Due to a family bereavement further postings will be suspended for the time being.
In France, any public mention of Muslim anti-Semitism can lead you to court. In February 2017, the scholar Georges Bensoussan was sued for “incitement to racial hatred” because he mentioned in a radio debate how vastly widespread anti-Semitism is among French Muslim families.
Now, however, two types of Muslim anti-Semitism are being highlighted by the media. These two types could be called “hard anti-Semitism” and “soft anti-Semitism”.
Hard Muslim anti-Semitism is the anti-Semitism of murderers. Soft Muslim anti-Semitism is anti-Semitism of “anti-Zionists” and harrassers of various stripes.
The recently concluded trial of terrorist Abdelkader Merah is a clear and pathetic illustration of hard Muslim anti-Semitism. Abdelkader Merah is the brother of Mohamed Merah, a French Muslim extremist who murdered seven people, including three Jewish children and their teacher at a Jewish school, in Toulouse. Mohamed Merah was killed in a shoot-out with police on March 22, 2012. Abdelkader Merah, Mohamed’s brother, was on trial during the past few weeks. He was accused of being a member of a terrorist organization and to have closely monitored his brother during his murder spree. Abdelkader’s trial ended on November 2, 2017; he was convicted and sentenced to 20 years in prison.
When a minister from the Gulf warns European countries that their mosques or imams should be licensed, you know you have a problem on your hands.
While France and Germany marked memorial days for the 2015 Paris and 2016 Berlin terrorist attacks, many Islamists seem to remain undeterred. The October 31 terror attack in New York and the arrest of three suspected ISIS militants in Germany are merely reminders of how determined many Islamists are to rattle the foundations of modern civilization and move their plans forward inch by inch.
As ISIS retreats in Syria and Iraq, its adherents show up in the West as “inspired” home-grown or would-be terrorists. Anyone believing that these homecoming terrorists were merely hostages of ISIS or were only given air-guns is misinformed.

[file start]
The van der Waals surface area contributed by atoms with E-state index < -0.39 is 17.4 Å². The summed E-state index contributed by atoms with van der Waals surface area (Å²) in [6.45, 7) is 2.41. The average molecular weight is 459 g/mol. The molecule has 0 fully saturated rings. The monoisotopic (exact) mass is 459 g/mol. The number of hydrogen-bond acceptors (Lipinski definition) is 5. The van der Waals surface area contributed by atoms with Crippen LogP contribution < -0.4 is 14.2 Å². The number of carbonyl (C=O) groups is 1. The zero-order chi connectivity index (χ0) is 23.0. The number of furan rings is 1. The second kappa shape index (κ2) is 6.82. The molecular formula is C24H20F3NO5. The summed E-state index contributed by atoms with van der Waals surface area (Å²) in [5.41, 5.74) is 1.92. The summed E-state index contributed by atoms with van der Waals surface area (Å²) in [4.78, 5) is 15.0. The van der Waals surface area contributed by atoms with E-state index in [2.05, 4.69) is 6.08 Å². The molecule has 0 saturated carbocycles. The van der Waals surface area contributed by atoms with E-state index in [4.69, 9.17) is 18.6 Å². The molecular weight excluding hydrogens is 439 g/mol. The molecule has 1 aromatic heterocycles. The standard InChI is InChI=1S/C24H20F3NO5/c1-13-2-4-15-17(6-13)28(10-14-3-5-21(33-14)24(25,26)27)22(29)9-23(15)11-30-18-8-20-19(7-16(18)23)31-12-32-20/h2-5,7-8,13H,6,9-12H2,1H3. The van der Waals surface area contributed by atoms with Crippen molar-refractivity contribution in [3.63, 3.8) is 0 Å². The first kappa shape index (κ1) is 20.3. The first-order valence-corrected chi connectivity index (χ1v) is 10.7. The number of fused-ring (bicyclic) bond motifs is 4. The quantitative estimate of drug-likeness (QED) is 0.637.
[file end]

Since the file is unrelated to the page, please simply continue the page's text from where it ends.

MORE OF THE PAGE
So many terrorist attacks this year have made people in the West doubt the ability of governments to counter terrorist aggression. Some political leaders, such as London’s Mayor Sadiq Khan, have said that people will just have to get used to terror attacks — a response the public might understandably find less than satisfactory.
Theresa May was so confident of a deal being done yesterday on the Irish border question that she had reserved, we reported this morning, several hours of time in the Commons today to sell it to MPs. But her plans were blown off course, with the Government instead having to answer an urgent question about what has been going on. The DUP made clear they would not tolerate Northern Ireland being obliged to seek “continued alignment” with EU standards while the rest of the United Kingdom goes its own way, and the implications of the plan sparked disquiet among Unionists, like Ruth Davidson. Ministers have sought to defuse tensions by making clear any terms agreed would extend across the UK.
Northern Ireland, David Davis told the Commons today, would not be “left behind” in the EU’s single market and customs union after Brexit. This clarification shows, I suggested this morning, that the Government is starting to be more forthcoming on the detail about their Brexit plan. Mrs May said in her Florence speech that “there will be areas where we want to achieve the same goals in the same ways”. The knowledge that these areas would span across the UK has gone some way to mollifying the DUP, with its Westminster leader Nigel Dodds acknowledging the need for “regulatory alignment”. Unionists are jubilant, with Jacob Rees-Mogg inviting the Government to thank the DUP for helping it “stick to its own policy”. That said, Belfast academic Colin Harvey argues that the proposed solution was not going to put the Union under any real threat. The Brexit Secretary avoided Mr Rees-Mogg’s request to say that his “red line” was to free the UK to diverge from EU standards, insisting that “the red line for me is delivering the best Brexit for Britain”.
The DUP may sound more positive about the Government’s way of answering the Irish border question, but it doesn’t mean they are completely satisfied. Christopher Hope reports that DUP insiders feel they are “far away” from agreeing a deal, with Mr Dodds set to meet the chief whip Julian Smith to talk about potential terms. Their leader, Arlene Foster, is not flying to London today, but will do so “when they are close to agreeing something”. If Mrs May can’t agree a deal with the DUP promptly, she will find it hard to present a better offer to the EU when she flies back to Brussels (currently penciled in tomorrow). If she has enough to help her make progress, the Europeans have indicated that they would have time to prepare new guidelines that could mean talks finally progress to phase 2 – trade – later in the month. Jean-Claude Juncker has said he’ll meet Mrs May “this week”, and declared himself “very confident” that both sides will make sufficient progress. The chances of that happening may now rest with the DUP.
via The Telegraph